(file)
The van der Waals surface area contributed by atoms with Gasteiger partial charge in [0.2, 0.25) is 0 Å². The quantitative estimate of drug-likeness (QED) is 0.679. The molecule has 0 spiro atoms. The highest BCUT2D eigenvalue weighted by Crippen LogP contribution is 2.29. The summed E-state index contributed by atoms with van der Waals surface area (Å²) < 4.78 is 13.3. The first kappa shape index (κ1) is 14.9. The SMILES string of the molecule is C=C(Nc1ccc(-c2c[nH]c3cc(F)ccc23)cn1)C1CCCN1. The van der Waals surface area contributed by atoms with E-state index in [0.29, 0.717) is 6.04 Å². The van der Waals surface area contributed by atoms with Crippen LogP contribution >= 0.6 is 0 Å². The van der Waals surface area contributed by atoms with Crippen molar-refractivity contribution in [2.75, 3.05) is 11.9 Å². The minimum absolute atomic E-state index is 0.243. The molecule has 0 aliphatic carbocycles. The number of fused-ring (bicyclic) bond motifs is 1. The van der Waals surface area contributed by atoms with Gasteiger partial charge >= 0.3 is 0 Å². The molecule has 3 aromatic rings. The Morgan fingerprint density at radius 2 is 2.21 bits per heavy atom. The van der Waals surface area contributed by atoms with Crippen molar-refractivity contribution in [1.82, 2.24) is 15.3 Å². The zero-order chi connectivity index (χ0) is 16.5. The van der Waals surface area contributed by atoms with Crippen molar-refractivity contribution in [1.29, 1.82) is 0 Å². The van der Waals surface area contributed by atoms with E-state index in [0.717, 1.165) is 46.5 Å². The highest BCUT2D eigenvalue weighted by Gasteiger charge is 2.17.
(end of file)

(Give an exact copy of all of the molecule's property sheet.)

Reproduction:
The van der Waals surface area contributed by atoms with Gasteiger partial charge in [0.2, 0.25) is 0 Å². The quantitative estimate of drug-likeness (QED) is 0.679. The molecule has 0 spiro atoms. The highest BCUT2D eigenvalue weighted by Crippen LogP contribution is 2.29. The summed E-state index contributed by atoms with van der Waals surface area (Å²) < 4.78 is 13.3. The first kappa shape index (κ1) is 14.9. The SMILES string of the molecule is C=C(Nc1ccc(-c2c[nH]c3cc(F)ccc23)cn1)C1CCCN1. The van der Waals surface area contributed by atoms with E-state index in [0.29, 0.717) is 6.04 Å². The van der Waals surface area contributed by atoms with Crippen LogP contribution >= 0.6 is 0 Å². The van der Waals surface area contributed by atoms with Crippen molar-refractivity contribution in [2.75, 3.05) is 11.9 Å². The minimum absolute atomic E-state index is 0.243. The molecule has 0 aliphatic carbocycles. The number of fused-ring (bicyclic) bond motifs is 1. The van der Waals surface area contributed by atoms with Gasteiger partial charge >= 0.3 is 0 Å². The molecule has 3 aromatic rings. The Morgan fingerprint density at radius 2 is 2.21 bits per heavy atom. The van der Waals surface area contributed by atoms with Crippen molar-refractivity contribution in [1.82, 2.24) is 15.3 Å². The zero-order chi connectivity index (χ0) is 16.5. The van der Waals surface area contributed by atoms with Crippen molar-refractivity contribution in [1.29, 1.82) is 0 Å². The van der Waals surface area contributed by atoms with E-state index in [0.717, 1.165) is 46.5 Å². The highest BCUT2D eigenvalue weighted by Gasteiger charge is 2.17.